Game design: life experiences

I work as a physical trainer, so I try to keep up with the latest exercise science. A study came out about naval special forces climbers. They're surprisingly big compared to civilian climbers. I discussed this with my trainer friend and he pointed out:

"Military climbers aren't going up the hardest routes. They're trying to find the easiest."

That's a very important insight. In sports we try to make things as hard as possible, in the military and warfare we try to make them as easy as possible. We both have ex-military backgrounds, which will be where our approach came from.

This is an important insight for me, it explains why people like me and my friend are so out of the mainstream fitness industry - they're trying to make things harder, we're trying to make them easier. In mainstream fitness you get better so you can do harder things; with us, you get better so you can do ordinary things more easily.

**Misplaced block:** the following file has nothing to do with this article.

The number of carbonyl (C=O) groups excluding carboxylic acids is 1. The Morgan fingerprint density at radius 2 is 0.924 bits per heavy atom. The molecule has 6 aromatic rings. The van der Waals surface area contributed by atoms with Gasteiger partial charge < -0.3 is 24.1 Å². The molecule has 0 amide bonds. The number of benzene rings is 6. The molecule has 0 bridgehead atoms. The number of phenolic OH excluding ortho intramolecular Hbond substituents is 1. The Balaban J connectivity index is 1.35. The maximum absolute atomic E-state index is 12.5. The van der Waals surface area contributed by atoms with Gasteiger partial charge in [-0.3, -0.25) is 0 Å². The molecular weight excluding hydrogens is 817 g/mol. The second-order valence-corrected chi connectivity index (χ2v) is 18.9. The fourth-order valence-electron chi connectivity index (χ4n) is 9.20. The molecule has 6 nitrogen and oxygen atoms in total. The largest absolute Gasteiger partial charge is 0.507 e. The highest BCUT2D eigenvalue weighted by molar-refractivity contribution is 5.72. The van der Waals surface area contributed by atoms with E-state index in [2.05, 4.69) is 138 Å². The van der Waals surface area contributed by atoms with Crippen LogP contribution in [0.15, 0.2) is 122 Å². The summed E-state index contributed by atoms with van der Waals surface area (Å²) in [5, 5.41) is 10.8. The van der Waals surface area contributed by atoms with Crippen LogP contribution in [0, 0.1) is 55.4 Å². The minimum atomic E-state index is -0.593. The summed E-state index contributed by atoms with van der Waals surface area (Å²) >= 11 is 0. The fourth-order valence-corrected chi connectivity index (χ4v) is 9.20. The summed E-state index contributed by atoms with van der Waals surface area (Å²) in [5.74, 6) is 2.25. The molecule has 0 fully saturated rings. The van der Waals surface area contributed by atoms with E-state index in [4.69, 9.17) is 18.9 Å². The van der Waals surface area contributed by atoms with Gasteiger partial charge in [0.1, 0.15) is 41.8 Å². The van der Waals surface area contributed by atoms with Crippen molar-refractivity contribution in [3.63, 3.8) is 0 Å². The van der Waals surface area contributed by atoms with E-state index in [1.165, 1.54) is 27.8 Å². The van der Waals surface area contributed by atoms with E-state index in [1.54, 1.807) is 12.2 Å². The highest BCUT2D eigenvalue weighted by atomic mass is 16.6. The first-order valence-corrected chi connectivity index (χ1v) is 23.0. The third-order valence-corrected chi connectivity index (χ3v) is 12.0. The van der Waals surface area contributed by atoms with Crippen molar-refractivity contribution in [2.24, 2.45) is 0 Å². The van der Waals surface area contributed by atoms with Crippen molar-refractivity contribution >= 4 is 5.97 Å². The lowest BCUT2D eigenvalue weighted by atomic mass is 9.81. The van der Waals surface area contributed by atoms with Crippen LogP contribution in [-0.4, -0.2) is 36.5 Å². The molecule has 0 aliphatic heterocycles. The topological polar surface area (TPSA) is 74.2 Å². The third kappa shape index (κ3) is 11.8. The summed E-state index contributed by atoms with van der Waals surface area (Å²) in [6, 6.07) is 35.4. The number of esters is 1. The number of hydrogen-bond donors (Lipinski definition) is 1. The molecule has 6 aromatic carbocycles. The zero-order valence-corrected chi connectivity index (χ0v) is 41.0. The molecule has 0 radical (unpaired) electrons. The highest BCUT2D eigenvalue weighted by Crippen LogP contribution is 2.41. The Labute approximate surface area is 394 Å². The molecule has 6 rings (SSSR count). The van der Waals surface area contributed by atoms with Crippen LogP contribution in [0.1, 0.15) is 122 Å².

The sports climber wants to get stronger etc so they can do more difficult routes, then sit down at the top in triumph. The military climber wants to get stronger etc so they can do the same route more quickly and easily - because they need to leave something in the tank so that after they summit they can march 20km and fight.

This leads to a very different training approach. But it also leads to a different gaming approach. Some people look for epic battles - I look for epic ambushes. I try to scout and prepare so that the enemy is totally surprised and totally overwhelmed, all die or surrender in the first round.

This also informs my game design, from house rules to full game systems. I want to encourage scouting, planning and teamwork - rather than super-powered great heroes charging in. And so my AD&D1e house rules have things like the shield wall giving +1 to AC for each shielded person next to you, and the Conflict rules as discussed on this blog have many rules for assistance, for scouting and the use of terrain to help create surprise and improve initiative, and so on. 

My game design philosophy, like my training philosophy, is influenced by my own life experiences, as well of course as my gaming experiences.

It's well to think how your own life and gaming experiences inform your philosophy of game design. When you're more aware of it, you can examine it closely and compare it better to others, and either go further along that way, or bring some other stuff in, as you see fit.


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